BLSA commends Basic Education for Grade 12 exam intervention

28/08/2020 | By Admin

Business Leadership South Africa (BLSA) commends the Department of Basic Education (DBE) for launching Woza Matrics, a free-to-air television initiative.

This initiative will assist Grade 12s with their preparation for their final exams in November after the government opted to close schools due to the Covid-19 pandemic, which pushed schooling on to remote platforms.

BLSA CEO Busi Mavuso says Covid-19 has affected the education system in numerous and far-reaching ways that we’re only beginning to understand. Despite some schools having moved classes online, millions of children still do not have access to computers, phones or the internet and this broadcasting intervention is a great relief to those who are less fortunate.

The Woza Matric campaign will run for 12 weeks, starting on September 1, and will be broadcast on SABC 3, all DSTV packages and on Openview (Channel 122) from 8:00-10:00 and 13:00-15:00 every day. It will also be available for free on the DSTV Catch Up app.

The DBE said that the 12-week Woza Matric campaign will support Grade 12 learners in the build-up to their final matric exams by “providing quality educational content”.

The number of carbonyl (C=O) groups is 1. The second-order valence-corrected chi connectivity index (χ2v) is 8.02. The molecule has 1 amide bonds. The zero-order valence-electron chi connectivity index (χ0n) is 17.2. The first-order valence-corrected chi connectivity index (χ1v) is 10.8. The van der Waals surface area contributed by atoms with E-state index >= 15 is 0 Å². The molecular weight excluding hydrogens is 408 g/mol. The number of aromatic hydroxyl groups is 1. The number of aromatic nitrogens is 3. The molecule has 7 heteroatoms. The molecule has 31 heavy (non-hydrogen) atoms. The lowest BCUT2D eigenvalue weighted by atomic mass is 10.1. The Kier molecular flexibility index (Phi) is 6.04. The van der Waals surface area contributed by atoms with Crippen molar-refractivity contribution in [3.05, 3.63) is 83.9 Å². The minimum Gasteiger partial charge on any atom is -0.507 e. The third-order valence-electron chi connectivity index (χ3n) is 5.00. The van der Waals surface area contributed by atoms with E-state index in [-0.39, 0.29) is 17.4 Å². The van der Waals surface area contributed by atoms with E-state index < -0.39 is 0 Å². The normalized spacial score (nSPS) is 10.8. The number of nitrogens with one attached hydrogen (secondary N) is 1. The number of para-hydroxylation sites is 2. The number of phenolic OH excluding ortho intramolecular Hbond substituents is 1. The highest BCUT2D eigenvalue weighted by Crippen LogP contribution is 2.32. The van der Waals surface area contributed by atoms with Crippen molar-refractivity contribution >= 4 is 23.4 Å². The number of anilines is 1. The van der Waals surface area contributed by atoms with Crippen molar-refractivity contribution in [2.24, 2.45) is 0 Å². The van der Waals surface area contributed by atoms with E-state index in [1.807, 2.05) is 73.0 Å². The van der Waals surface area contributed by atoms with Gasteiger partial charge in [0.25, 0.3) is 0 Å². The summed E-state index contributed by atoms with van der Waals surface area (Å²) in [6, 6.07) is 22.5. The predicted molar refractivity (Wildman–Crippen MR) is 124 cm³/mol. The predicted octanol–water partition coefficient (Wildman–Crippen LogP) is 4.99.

Mavuso says: “Education is one of the fundamental factors of development. No country can achieve sustainable economic development without substantial investment in human capital.

Investments in education – from preschool through to higher education – have high returns. Helping young people develop these skills makes economic sense.”

She says “new normal” in the pandemic era challenged the long-standing educational models and it is very encouraging to see the shift and move from DBE in adapting to the new normal and educating learners away from the classrooms.

“As the fourth industrial revolution (4IR) is upon us, a disruptive crisis like coronavirus may serve as an opportune moment for SA’s schools to properly prepare learners with the right tools and innovative solutions to today’s and tomorrow’s problems facing society. This can
therefore help define what learning should look like during the pandemic and beyond to propel
the country’s economic recovery,” concludes Mavuso.